At least 5,000 Internally Displaced People (IDPs) in 27 camps in Nigeria’s north-eastern Borno State have HIV/AIDS, a local official has revealed.
Speaking to the media on Thursday (1 Dec.), Hassan Mustapha, the Coordinator on HIV/AIDS in Borno, said most of the patients were women who were rescued from captivity in Boko Haram camps.
More than 1,000 patients were identified in Bama camp and 3,000 in Gwoza camp, while over 1,000 others are living in host communities.
Some of those affected were not effectively accessing anti-retroviral therapy because of stigmatisation, Mustapha said.
“The IDPs living with such ailments are constantly challenged… Most of them are shy, while some are afraid to be identified by others as carriers. They sometimes complain to us that they are not allowed to go out of the camp to access drugs in other centres.
“The honest truth is that the government is not paying priority attention to the plight of such persons,” Mustapha said.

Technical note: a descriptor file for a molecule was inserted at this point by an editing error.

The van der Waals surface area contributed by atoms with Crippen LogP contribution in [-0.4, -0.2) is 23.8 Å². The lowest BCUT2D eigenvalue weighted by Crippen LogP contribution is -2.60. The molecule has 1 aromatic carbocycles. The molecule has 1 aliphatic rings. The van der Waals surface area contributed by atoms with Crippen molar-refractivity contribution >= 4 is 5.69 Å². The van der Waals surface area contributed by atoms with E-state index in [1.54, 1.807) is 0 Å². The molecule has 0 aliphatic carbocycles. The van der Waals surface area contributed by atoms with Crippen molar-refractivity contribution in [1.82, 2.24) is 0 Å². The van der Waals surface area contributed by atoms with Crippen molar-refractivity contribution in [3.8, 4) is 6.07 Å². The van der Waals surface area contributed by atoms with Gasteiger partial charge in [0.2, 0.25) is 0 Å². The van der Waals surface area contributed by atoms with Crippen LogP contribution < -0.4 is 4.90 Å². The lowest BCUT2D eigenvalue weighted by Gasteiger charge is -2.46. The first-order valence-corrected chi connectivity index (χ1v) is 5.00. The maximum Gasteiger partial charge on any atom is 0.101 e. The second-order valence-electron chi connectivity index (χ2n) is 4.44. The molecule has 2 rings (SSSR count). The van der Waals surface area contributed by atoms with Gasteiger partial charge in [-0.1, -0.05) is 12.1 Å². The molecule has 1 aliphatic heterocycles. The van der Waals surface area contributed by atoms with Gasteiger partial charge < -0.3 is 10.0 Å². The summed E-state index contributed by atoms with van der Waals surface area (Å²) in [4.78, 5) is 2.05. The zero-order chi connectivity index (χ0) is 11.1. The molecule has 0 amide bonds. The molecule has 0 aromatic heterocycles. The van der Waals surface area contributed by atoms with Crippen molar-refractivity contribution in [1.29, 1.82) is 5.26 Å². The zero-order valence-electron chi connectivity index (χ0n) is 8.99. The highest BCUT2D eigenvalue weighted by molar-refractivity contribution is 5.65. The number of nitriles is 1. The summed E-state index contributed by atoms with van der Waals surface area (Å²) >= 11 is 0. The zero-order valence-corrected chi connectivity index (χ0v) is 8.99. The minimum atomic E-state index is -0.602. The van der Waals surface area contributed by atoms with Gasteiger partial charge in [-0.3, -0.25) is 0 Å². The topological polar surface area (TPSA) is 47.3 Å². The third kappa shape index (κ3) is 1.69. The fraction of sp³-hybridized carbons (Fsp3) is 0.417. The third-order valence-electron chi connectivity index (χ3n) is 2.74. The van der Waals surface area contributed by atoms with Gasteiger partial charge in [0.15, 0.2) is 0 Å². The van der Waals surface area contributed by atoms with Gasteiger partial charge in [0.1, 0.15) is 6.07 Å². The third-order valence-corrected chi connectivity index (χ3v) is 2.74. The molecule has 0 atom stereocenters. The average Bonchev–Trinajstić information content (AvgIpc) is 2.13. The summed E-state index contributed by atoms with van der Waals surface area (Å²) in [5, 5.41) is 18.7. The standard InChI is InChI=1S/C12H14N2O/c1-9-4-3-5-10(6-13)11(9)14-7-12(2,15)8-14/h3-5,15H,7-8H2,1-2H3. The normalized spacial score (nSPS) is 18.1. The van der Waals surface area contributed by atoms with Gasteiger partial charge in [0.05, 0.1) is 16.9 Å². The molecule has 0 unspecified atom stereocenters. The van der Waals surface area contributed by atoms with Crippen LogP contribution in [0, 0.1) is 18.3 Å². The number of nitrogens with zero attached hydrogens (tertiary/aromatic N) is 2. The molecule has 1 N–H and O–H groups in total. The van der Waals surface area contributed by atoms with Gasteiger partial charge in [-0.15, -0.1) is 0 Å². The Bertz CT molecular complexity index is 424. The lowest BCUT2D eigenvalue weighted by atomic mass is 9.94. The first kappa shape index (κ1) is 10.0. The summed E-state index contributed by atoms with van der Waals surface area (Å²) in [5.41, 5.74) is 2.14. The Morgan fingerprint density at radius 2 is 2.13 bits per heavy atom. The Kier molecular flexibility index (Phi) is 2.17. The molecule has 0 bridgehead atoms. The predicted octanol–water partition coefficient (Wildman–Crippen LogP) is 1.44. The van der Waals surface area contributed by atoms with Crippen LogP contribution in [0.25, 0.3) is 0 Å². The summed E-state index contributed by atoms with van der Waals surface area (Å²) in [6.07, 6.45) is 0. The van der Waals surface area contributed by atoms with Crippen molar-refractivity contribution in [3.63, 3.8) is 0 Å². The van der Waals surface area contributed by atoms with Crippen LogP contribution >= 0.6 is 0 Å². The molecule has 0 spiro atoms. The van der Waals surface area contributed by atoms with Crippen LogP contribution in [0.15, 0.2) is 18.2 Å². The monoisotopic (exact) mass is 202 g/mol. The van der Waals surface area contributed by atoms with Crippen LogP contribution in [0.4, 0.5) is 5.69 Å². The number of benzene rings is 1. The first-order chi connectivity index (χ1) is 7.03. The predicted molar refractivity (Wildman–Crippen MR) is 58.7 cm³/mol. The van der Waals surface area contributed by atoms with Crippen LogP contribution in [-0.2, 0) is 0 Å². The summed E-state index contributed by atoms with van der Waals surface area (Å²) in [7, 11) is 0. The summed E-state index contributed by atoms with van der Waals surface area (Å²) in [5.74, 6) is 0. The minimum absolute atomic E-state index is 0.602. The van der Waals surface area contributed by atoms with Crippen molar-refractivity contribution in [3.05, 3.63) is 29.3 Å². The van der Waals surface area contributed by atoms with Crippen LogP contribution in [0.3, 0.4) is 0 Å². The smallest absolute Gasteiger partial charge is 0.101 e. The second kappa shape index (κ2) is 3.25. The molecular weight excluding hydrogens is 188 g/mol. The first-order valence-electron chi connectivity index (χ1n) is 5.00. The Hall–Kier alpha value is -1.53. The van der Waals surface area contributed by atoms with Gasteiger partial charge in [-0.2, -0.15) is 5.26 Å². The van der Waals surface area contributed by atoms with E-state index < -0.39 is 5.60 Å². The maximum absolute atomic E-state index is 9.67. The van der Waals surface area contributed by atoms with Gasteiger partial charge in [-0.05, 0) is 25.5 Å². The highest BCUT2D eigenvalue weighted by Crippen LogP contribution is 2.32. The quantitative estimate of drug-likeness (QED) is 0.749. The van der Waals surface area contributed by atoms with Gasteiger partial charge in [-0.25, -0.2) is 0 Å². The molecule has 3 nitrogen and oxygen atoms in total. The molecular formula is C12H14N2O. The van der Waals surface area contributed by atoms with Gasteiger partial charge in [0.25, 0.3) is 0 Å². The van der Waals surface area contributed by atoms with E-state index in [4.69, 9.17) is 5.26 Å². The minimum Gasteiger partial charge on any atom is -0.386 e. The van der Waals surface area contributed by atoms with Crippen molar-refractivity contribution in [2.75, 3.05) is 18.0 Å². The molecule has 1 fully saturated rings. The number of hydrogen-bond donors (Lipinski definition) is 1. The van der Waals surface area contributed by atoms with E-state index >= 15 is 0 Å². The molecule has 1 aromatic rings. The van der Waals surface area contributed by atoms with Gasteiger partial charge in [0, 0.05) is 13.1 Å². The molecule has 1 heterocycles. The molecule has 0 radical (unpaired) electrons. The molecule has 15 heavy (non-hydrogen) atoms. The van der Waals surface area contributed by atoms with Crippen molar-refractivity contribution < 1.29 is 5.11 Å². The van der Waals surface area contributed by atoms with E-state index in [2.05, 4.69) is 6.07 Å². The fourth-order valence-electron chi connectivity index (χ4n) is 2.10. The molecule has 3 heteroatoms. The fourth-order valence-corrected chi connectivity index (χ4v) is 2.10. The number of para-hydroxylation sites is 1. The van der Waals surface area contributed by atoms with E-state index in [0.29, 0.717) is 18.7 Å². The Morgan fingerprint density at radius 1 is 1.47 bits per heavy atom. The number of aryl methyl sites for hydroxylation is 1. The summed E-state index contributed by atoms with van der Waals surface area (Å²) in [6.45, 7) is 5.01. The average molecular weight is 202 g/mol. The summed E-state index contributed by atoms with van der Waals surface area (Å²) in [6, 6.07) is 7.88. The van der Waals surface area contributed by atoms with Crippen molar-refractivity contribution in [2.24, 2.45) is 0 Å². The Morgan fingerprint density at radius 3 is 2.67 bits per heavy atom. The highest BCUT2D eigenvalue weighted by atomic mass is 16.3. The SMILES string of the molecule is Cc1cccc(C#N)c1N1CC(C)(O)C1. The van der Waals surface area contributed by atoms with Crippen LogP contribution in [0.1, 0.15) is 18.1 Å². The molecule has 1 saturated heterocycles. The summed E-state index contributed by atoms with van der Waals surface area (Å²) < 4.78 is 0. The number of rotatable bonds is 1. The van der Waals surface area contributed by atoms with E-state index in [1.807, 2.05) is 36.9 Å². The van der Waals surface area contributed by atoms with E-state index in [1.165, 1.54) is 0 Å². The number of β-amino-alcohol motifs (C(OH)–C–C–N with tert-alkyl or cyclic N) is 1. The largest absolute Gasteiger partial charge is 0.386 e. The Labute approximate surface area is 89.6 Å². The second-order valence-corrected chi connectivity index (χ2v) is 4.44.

As a result, many of the IDPs living with HIV/AIDS had already died of the scourge because they were not properly counselled and sensitised on the need to enrol under the HIV/AIDS control programme, he said.
According to Human Rights Watch, displaced women and girls were sexually exploited by officials, including security forces and camp leaders.
The UN says 75,000 children are at risk of dying of hunger in north-east Nigeria, as the region deals with the aftermath of Boko Haram violence. As many as 14 million people are in need of humanitarian aid in the region, the epicentre of the seven-year insurgency which has claimed more than 20,000 lives and displaced more than 2.5 million people in Nigeria and neighbouring Niger, Cameroon and Chad.
Source: Premium Times.